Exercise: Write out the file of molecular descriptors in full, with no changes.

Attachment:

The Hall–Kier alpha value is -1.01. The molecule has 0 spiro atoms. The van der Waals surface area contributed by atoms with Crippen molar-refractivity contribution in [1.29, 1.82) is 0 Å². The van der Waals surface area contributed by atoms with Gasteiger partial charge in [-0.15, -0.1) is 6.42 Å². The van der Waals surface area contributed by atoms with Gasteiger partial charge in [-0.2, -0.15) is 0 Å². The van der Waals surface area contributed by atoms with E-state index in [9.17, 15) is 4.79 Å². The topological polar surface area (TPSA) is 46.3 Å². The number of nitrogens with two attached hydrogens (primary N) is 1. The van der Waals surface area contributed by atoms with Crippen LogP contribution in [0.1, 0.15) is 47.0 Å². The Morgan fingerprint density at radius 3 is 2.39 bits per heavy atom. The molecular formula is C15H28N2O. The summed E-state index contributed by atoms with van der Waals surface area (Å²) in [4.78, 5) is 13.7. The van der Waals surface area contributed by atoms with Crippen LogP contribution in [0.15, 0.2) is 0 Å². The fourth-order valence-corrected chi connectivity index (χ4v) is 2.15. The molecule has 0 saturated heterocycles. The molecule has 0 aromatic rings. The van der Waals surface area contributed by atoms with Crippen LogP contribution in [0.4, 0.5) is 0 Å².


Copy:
The Hall–Kier alpha value is -1.01. The molecule has 0 spiro atoms. The van der Waals surface area contributed by atoms with Crippen molar-refractivity contribution in [1.29, 1.82) is 0 Å². The van der Waals surface area contributed by atoms with Gasteiger partial charge in [-0.15, -0.1) is 6.42 Å². The van der Waals surface area contributed by atoms with Gasteiger partial charge in [-0.2, -0.15) is 0 Å². The van der Waals surface area contributed by atoms with E-state index in [9.17, 15) is 4.79 Å². The topological polar surface area (TPSA) is 46.3 Å². The number of nitrogens with two attached hydrogens (primary N) is 1. The van der Waals surface area contributed by atoms with Crippen LogP contribution in [0.1, 0.15) is 47.0 Å². The Morgan fingerprint density at radius 3 is 2.39 bits per heavy atom. The molecular formula is C15H28N2O. The summed E-state index contributed by atoms with van der Waals surface area (Å²) in [4.78, 5) is 13.7. The van der Waals surface area contributed by atoms with Crippen LogP contribution in [0.15, 0.2) is 0 Å². The fourth-order valence-corrected chi connectivity index (χ4v) is 2.15. The molecule has 0 saturated heterocycles. The molecule has 0 aromatic rings. The van der Waals surface area contributed by atoms with Crippen LogP contribution in [0.4, 0.5) is 0 Å².